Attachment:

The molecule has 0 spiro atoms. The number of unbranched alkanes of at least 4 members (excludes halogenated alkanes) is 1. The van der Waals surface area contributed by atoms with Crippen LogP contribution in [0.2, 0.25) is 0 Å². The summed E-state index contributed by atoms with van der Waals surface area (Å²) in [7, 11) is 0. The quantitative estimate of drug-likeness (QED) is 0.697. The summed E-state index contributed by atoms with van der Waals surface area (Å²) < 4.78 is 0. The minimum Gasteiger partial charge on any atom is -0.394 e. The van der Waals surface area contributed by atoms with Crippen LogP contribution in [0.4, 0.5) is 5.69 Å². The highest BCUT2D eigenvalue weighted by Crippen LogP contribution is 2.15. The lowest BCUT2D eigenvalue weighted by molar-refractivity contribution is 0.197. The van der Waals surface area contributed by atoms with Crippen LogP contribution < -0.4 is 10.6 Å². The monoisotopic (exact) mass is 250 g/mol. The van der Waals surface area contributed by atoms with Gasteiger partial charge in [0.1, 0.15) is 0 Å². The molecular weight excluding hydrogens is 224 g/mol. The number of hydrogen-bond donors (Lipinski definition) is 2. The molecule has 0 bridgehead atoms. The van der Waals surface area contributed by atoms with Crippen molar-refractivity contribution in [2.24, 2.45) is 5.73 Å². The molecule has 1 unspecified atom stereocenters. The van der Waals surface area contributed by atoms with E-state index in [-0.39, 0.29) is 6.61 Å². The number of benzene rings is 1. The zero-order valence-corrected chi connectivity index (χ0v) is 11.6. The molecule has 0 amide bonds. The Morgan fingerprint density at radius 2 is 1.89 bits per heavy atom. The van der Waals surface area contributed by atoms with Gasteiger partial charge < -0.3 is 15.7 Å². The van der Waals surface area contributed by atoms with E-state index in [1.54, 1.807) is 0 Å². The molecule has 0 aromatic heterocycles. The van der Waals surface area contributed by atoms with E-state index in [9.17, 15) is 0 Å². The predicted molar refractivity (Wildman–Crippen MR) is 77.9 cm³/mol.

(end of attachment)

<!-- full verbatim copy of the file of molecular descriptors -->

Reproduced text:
The molecule has 0 spiro atoms. The number of unbranched alkanes of at least 4 members (excludes halogenated alkanes) is 1. The van der Waals surface area contributed by atoms with Crippen LogP contribution in [0.2, 0.25) is 0 Å². The summed E-state index contributed by atoms with van der Waals surface area (Å²) in [7, 11) is 0. The quantitative estimate of drug-likeness (QED) is 0.697. The summed E-state index contributed by atoms with van der Waals surface area (Å²) < 4.78 is 0. The minimum Gasteiger partial charge on any atom is -0.394 e. The van der Waals surface area contributed by atoms with Crippen LogP contribution in [0.4, 0.5) is 5.69 Å². The highest BCUT2D eigenvalue weighted by Crippen LogP contribution is 2.15. The lowest BCUT2D eigenvalue weighted by molar-refractivity contribution is 0.197. The van der Waals surface area contributed by atoms with Crippen LogP contribution < -0.4 is 10.6 Å². The monoisotopic (exact) mass is 250 g/mol. The van der Waals surface area contributed by atoms with Gasteiger partial charge in [0.1, 0.15) is 0 Å². The molecular weight excluding hydrogens is 224 g/mol. The number of hydrogen-bond donors (Lipinski definition) is 2. The molecule has 0 bridgehead atoms. The van der Waals surface area contributed by atoms with Crippen molar-refractivity contribution in [2.24, 2.45) is 5.73 Å². The molecule has 1 unspecified atom stereocenters. The van der Waals surface area contributed by atoms with E-state index in [-0.39, 0.29) is 6.61 Å². The number of benzene rings is 1. The zero-order valence-corrected chi connectivity index (χ0v) is 11.6. The molecule has 0 amide bonds. The Morgan fingerprint density at radius 2 is 1.89 bits per heavy atom. The van der Waals surface area contributed by atoms with Gasteiger partial charge < -0.3 is 15.7 Å². The van der Waals surface area contributed by atoms with E-state index in [1.54, 1.807) is 0 Å². The molecule has 0 aromatic heterocycles. The van der Waals surface area contributed by atoms with E-state index in [9.17, 15) is 0 Å². The predicted molar refractivity (Wildman–Crippen MR) is 77.9 cm³/mol.